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    To become a successful self-directed investor, you need a little depth that I am not sure you will get simply by asking questions in this thread. I am not questioning the advice you've been given here (it is good), but to be successful, you really need to understand why actively managed funds tend to underperform, what asset allocation works for you, why a specific portfolio design makes sense, how to minimize costs (like transaction fees and taxes), how to trade, etc.

    Someone already pointed you to the Canadian Couch Potato model portfolios. I would recommend taking the time to read The Money Sense Guide to the Perfect Portfolio, written by the CCP blog author. It is a quick read that explains the basics of the Couch Potato strategy, from a Canadian perspective. The model portfolios in the book may be out of date, so refer to the website instead. But the pillars of the strategy remain the same. Note that the book does cover currency hedging.

    One big concept we obviously strive for is compounded interest. If I am to invest into a ETF through a venue like RBC direct investing they charge a trade flat fee of $9.95. If I want to make regular bi-weekly contributions these fees add up fast. Is it better to wait for a larger amount to make the transactions (like a quarterly contribution) or pay the fees so I do not miss out on invested time and compounding interest?
    Unless you have large amounts (e.g. $5,000+) of money to contribute every two weeks, you probably don't want to make bi-weekly contributions to ETF funds, as the transactions costs would be a drag on your return. I tend to park the cash in my account, until the commission fee is 0.5% or less than the amount of cash held in the account. The cash is parked in an investment savings account, like TDB8150, until I decide that I want to buy. YMMV.

    You may also want to consider starting out with TD e-Series funds first, and then transition to ETFs after.
    Last edited by rebel_ins; 2017-03-14 at 07:52 PM.

  11. #10
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    Quote Originally Posted by kungfuthug View Post
    I am 37 years old. I plan on leaving it untouched for 20+ years. If I buy the shares in a non hedged fund than I am paying CAD and then it is converted to USD and then purchased?
    The most common way is to buy a Canadian domiciled ETF that holds for example, the S&P500 index. You buy the Canadian ETF in CAD which the ETF manager converts to USD, at a much larger economy of scale than you would personally get. The ETF then buys in USD. I'd have to dig into the details to be sure but I believe the reports as well as the performance graphs will be in CAD. As long as you hold - almost everything should be in USD, tracking the US performance minus the MER expense. The key here is that currency conversions will mainly matter when one buys/sells with the added bonus that the proceeds will be CAD. In a taxable account, the capital gain has to be reported in CAD so at times, a USD capital loss ends up as a CAD capital gain.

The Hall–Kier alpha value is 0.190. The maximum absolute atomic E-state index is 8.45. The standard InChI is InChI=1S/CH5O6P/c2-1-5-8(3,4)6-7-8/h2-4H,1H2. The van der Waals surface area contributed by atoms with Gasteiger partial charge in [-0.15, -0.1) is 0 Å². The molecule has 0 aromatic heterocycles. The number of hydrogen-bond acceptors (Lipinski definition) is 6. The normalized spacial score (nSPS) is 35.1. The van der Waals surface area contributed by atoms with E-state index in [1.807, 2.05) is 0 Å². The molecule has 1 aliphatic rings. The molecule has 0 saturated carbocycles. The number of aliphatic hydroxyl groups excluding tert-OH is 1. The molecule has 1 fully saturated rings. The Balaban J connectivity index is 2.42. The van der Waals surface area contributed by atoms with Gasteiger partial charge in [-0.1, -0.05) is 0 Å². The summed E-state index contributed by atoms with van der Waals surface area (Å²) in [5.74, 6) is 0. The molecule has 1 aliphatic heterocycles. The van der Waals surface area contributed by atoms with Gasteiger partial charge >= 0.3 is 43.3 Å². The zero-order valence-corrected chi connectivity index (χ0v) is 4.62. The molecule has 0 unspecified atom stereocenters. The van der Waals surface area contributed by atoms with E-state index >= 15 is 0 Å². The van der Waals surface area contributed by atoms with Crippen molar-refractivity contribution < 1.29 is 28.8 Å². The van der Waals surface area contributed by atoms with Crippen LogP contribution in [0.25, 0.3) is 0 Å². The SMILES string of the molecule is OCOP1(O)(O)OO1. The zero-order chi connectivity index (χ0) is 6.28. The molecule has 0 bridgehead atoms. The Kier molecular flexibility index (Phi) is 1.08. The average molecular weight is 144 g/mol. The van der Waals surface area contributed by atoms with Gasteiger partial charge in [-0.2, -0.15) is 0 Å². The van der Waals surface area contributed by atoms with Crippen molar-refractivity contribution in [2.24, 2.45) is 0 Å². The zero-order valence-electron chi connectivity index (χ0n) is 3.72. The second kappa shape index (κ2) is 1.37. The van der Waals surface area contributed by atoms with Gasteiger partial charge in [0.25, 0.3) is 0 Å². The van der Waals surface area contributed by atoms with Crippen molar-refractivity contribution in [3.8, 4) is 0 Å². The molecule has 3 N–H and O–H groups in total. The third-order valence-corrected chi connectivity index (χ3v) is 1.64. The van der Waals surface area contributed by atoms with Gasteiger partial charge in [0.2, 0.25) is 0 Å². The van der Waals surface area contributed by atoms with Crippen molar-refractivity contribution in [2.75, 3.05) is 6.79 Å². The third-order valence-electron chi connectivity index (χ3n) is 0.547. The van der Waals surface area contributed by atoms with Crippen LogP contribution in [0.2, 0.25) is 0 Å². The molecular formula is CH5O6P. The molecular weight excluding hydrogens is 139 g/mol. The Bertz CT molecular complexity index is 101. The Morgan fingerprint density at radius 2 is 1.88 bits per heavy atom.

Some investors have US sources of income or have an efficient way to convert CAD to USD or prefer to avoid the loss of the US withholding tax in a registered account. They will convert the CAD to USD themselves then buy the US ETF. (I believe one's broker has to support a USD account to go this route.) They know what the conversion rates are but may be paying more than what would have been paid ... though this is likely made up for by a lower US ETF MER as well as US dividends not being taxed by the IRS without a way to recover them. http://canadiancouchpotato.com/2012/...nd-goes-where/

    Quote Originally Posted by kungfuthug View Post
    .. Also is there any tax implications that I need to be versed on buying shares in this manner for an RRSP?
    No Canadian tax implications.

    The US tax implication is that certain types of ETFs will still have to pay the US withholding tax despite being held in an RRSP. For example, buy McDonald's stock in one's RRSP - there's no US withholding tax on dividends (but potentially an expensive broker currency conversion, if one does not have a USD RRSP). Buy a Canadian MF or ETF that holds US stock directly ... they have to pay the US withholding tax on dividends. As this is an RRSP, there's no Canadian taxes which means no ability to recover some/all of these taxes through the foreign tax credit (FTC) as one would in a taxable account.

    Note that where one is comfortable with the underlying structure, one can buy the Horizons S&P500 Index ETF. It uses a special swap structure to avoid receiving US dividends so that there is no US withholding tax to be paid then not recovered. They have a lot of leveraged products to make short term bets so make sure you are looking at the long term hold version. http://www.horizonsetfs.com/ETF/HXS-U


    Cheers